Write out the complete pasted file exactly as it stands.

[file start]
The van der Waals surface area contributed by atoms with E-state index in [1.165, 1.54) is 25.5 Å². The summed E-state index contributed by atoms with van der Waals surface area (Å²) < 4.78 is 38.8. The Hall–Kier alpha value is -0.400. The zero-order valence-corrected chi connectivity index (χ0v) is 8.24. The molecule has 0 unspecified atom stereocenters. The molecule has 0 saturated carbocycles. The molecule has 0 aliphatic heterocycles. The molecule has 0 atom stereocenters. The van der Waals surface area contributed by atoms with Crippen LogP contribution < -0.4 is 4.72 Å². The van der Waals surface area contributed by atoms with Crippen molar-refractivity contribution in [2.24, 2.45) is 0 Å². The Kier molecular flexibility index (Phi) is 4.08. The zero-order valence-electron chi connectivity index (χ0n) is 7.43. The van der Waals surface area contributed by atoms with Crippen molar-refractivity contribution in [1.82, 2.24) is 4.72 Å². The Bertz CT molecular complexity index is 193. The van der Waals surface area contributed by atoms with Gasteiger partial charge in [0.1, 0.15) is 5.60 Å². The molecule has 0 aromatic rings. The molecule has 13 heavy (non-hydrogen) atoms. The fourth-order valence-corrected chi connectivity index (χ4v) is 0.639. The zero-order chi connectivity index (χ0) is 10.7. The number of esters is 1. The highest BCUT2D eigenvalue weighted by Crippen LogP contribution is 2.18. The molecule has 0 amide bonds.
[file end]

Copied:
The van der Waals surface area contributed by atoms with E-state index in [1.165, 1.54) is 25.5 Å². The summed E-state index contributed by atoms with van der Waals surface area (Å²) < 4.78 is 38.8. The Hall–Kier alpha value is -0.400. The zero-order valence-corrected chi connectivity index (χ0v) is 8.24. The molecule has 0 unspecified atom stereocenters. The molecule has 0 saturated carbocycles. The molecule has 0 aliphatic heterocycles. The molecule has 0 atom stereocenters. The van der Waals surface area contributed by atoms with Crippen LogP contribution < -0.4 is 4.72 Å². The van der Waals surface area contributed by atoms with Crippen molar-refractivity contribution in [2.24, 2.45) is 0 Å². The Kier molecular flexibility index (Phi) is 4.08. The zero-order valence-electron chi connectivity index (χ0n) is 7.43. The van der Waals surface area contributed by atoms with Crippen molar-refractivity contribution in [1.82, 2.24) is 4.72 Å². The Bertz CT molecular complexity index is 193. The van der Waals surface area contributed by atoms with Gasteiger partial charge in [0.1, 0.15) is 5.60 Å². The molecule has 0 aromatic rings. The molecule has 13 heavy (non-hydrogen) atoms. The fourth-order valence-corrected chi connectivity index (χ4v) is 0.639. The zero-order chi connectivity index (χ0) is 10.7. The number of esters is 1. The highest BCUT2D eigenvalue weighted by Crippen LogP contribution is 2.18. The molecule has 0 amide bonds.